A recent evening in Hong Kong wasn’t planned, but it was one for the history books, thanks to The Historian, of course. It is always difficult to catch The Historian when I am in HK, as duty often calls him away. History is becoming more and more global with each passing day, but luck struck and The Historian invited me to a very special occasion at one of Hong Kong’s three star restaurants on a night where the wine was even more starry.
A magnum of 1990 Dom Perignon welcomed one and all in big and brawny fashion. The Scholar found it ‘dense,’ and also wanted ‘something more refreshing.’ Indeed, the ’90 DP was more of a meal than an aperitif, but it opened more with time. This was a Champagne that would have benefitted from decanting. It had a big, bready nose that was toasty and ‘almost overwhelming, it needs food,’ one commented. Lime flavors emerged on its finish. This was zippy and long, and still in its youth (95+M).
We sampled a 2009 Leroy Bourgogne Aligote next. It was a curiosity killed the cat – and potentially the night – kind of wine. It was extremely pungent with cat’s piss, tail and fur all rolled into one. The Historian noticed, ‘armpit.’ This was an average and simple wine, not one that I would want to drink again. I guess there is a reason that Aligote isn’t bottled on its own that often (80).
Now THAT’S a Cheese Tray
We quickly jumped right into the reds with a 1990 Roumier Ruchottes Chambertin. This is bottled under ‘C.’ Roumier for Christophe, son of Georges who also owns and runs the traditional ‘G.’ Roumier Domaine. The ’90 had a tight nose with reticent aromas of citrus, stem, meat and nut. This was a complicated wine, chock full of minerals and a bit of natural gas. Some bamboo and forest crept in the nose, but the palate was softer than I expected. There were similar flavors of bamboo, red citrus and leather. Most preferred the 1990 to what would follow, as it was an open and charming wine, ‘elegant’ as Harrison put it. It also gained in the glass (93).
The 1993 Roumier Bonnes Mares had a much tighter nose, and while shy, it was still deep. There was intense power to its nose, with aromas of mint, spice and some rubber tire. The palate was also wound with more spice, along with minerals, earth and a canine complexity to its flavors.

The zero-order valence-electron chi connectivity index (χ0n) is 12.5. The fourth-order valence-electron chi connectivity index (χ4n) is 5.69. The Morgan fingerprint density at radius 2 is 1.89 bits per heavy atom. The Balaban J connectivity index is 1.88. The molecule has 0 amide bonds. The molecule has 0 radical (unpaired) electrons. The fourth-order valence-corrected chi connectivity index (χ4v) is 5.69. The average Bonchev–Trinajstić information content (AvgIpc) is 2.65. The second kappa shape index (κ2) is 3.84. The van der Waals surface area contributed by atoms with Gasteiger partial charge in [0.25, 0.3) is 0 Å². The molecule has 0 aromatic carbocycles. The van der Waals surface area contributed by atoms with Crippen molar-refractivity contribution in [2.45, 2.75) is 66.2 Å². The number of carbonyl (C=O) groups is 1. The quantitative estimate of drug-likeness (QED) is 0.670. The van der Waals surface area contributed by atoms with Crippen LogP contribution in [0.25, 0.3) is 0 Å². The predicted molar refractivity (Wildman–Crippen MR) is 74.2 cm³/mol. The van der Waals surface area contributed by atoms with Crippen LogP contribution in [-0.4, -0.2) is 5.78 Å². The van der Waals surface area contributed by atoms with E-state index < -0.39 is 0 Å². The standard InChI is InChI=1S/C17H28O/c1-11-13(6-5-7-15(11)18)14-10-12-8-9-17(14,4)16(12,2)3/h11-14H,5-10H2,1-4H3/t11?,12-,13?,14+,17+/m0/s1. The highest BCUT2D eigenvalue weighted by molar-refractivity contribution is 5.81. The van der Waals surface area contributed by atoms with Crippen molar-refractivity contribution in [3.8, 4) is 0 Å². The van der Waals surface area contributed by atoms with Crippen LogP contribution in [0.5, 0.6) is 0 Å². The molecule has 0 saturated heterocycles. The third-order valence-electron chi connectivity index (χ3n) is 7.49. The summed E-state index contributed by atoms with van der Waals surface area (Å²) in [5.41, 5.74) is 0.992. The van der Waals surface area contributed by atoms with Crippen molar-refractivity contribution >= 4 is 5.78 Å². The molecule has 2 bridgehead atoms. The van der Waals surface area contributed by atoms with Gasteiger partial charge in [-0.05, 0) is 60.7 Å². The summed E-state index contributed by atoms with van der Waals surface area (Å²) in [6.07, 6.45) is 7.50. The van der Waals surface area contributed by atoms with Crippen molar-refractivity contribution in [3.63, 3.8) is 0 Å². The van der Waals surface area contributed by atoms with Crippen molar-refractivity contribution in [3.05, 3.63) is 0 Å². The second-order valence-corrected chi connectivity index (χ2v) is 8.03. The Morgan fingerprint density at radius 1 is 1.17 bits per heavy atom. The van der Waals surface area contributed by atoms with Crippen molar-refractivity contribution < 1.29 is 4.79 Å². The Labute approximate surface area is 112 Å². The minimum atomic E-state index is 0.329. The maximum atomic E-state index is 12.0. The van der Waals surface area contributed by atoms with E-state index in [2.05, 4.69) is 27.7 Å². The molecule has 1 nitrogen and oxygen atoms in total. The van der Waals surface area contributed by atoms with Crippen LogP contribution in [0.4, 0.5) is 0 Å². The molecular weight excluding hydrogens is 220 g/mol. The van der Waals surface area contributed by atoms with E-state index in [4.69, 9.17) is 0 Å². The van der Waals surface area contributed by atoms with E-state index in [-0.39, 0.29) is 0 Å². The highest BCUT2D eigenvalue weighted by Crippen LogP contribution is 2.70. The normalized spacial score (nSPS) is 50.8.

Roumier Pocket Pair
This was a rugged wine that had the whips, chains and leather pants all in one. There was also some charcoal in between its toes. ‘Both are true to their commune,’ one of our wise guests added, while The Scholar commented how Bonnes Mares ‘is the most Bordeaux of the Burgundies.’ The Bonnes Mares had great power, spine and spice, but it seemed squarer than usual (95+).
We then went from the most Bordeaux of Burgundies to Bordeaux itself, and it was a grand entrance, thanks to a 1945 Leoville Las Cases. The LLC had a perfect nose; this was mature claret at its finest. Aromas of cream, mature cassis, old book, fresh fruit and a touch of cedar seeped out of its nose like wine pheromones. This was an old wine, but it was still quick. Flavors of spice, citrus twist and game were all present in this super intense red. This was strength without weight, and it had power in its acidity. Great flavors and a long finish rounded out this wow wine. ‘1945 rules again,’ summed it up in my notes (97).
A 1949 Gruaud Larose was unfortunately corked, and a 1961 Latour two wines later was more unfortunately oxidized. Consider this a station identification break, and a reminder that there are no great wines, only great bottles…
Another Great ’45
There were actually three 1961s, and the 1961 Margaux batted leadoff. This was another great nose, which was incredibly hazelnutty and chocolaty. This was Nutella meets Toblerone in a consenting adult way. Its palate was mature, long and sexy, easy yet classic. There was still light spice and soft fireplace to this older goodie. A touch of sushi goodness rounded out this Milfy Margaux. Oh, behave (94).
The 1961 Cheval Blanc was complicated like a good murder mystery. Olives, oil and ocean oozed out of its nose. Touches of coconut and date provided kinky complexity. The palate was rich, saucy and lush, and it had great smack to its finish. It was exotic in a black way, a foxy lady, indeed (95).
The 1966 Cheval Blanc was a nice follow up to the ’61. It was classic with solid spice and a red velvet cake-like complexity. This was long and sturdy like a polished rock, better than I expected. Its spine still tingled (93).
The 1986 Margaux that followed seemed out of place at first, but curled up affectionately in time. A few good drinks can do that lol. This was dark and so young, but so good. Its mouthfeel was concentrated and dense. This was thick like a brick and/or a trick, still ‘very balanced’ despite all that structure (94+).
On the Sixes
Sometimes, the unexpected nights can be the best of them all. I can only hope that history will continue to repeat itself, and that The Historian will always be there to follow in its footsteps.
The Full Monty
In Vino Veritas,